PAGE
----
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Old 08-06-2009, 21:15   #1
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Where's Your Chartplotter?

This is a question for experienced live-aboard cruisers (full or part-time) who have had a chance to really put this to the convenience test: where exactly are your chartpotter and wind/speed/depth instruments in the cockpit? I understand that many systems include repeater instruments at the nav station down below, but in the cockpit, where is the best place for them? On watch, during passages, where do you spend most of your time, and can you see your instruments from there? Can you only view your chartplotter with radar overlay if you go to the wheel, or do you have them installed under the dodger so they can be viewed from anywhere in the cockpit? If they are under the dodger, do you ever find that to be inconvenient? We are in the process of re-assessing our instrument arrangement and want to make the final result a bit more user-friendly for a live-aboard situation.
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Old 08-06-2009, 21:39   #2
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Wind instrument, depth and Garmin 176C (chartplotter) mounted at the binnacle. Radar and larger Raymarine/w depth-fishfinder (seperate) mounted at the nav station.

I would have liked to put it all in the cockpit, but am happy with things as they are. I even bought a beautiful swing arm mount to try and get it all out to the cockpit, but I just couldn't bing myself to installing the whole thing because it just wasn't going to come out like I'd hoped.

Everything can easily be seen when I poke my head in the companionway.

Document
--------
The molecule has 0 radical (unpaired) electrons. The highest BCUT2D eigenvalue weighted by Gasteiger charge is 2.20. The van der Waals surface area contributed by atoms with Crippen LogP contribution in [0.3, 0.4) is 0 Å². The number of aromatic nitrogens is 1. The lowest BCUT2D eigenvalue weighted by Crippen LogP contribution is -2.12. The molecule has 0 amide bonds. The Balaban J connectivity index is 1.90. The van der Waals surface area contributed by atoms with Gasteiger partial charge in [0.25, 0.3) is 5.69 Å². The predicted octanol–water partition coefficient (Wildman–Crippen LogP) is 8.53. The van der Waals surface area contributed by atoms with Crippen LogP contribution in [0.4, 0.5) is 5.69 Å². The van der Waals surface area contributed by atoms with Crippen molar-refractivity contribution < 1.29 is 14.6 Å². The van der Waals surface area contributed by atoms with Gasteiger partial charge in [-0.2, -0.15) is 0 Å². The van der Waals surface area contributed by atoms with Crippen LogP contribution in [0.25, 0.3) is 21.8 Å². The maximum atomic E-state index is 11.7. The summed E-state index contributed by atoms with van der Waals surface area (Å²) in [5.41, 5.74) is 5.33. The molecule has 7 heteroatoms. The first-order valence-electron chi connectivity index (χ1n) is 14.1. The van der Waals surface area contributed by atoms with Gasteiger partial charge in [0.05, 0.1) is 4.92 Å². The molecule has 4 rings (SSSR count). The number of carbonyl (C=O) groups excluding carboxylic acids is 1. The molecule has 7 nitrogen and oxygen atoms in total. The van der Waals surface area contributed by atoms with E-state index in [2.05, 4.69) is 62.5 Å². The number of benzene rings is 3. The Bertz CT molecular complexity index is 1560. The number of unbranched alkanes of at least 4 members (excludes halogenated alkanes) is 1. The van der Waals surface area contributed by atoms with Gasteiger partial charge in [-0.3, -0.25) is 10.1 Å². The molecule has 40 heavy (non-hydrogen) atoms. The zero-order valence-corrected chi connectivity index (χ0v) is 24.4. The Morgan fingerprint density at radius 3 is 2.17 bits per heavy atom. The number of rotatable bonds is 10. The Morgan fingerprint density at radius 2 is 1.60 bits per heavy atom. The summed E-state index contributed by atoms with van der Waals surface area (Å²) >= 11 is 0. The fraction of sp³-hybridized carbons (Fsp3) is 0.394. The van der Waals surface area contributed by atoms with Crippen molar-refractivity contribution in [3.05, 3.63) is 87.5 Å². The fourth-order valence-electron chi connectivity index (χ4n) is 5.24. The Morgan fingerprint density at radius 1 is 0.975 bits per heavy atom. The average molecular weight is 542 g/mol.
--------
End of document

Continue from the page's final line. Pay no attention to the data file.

With the autopilot on it, seems like such a non issue now.
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Old 08-06-2009, 22:05   #3
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Our sailing instruments are located in the cockpit. The radar/chartplotter are mounted below at the nav-station, in a location where they are still visible from the helm. Cruising, we don't spend much time at the wheel. Sitting under the dodger on watches, we can view the plotter/radar easily down below. On longer passages, the computer monitor is off to conserve power, and just the plotter/radar screen is used. AIS is also shown on the plotter/radar screen. If I had the $$, it would be great to have a repeater at the helm. But....
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Old 09-06-2009, 05:28   #4
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My Chartplotter and autopilot are at the wheel. My other instruments are in a pod on the coachroof where they can always be seen by both of us in the cockpit. I do not have them at the wheel because we are usually on autopilot.
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Old 09-06-2009, 06:32   #5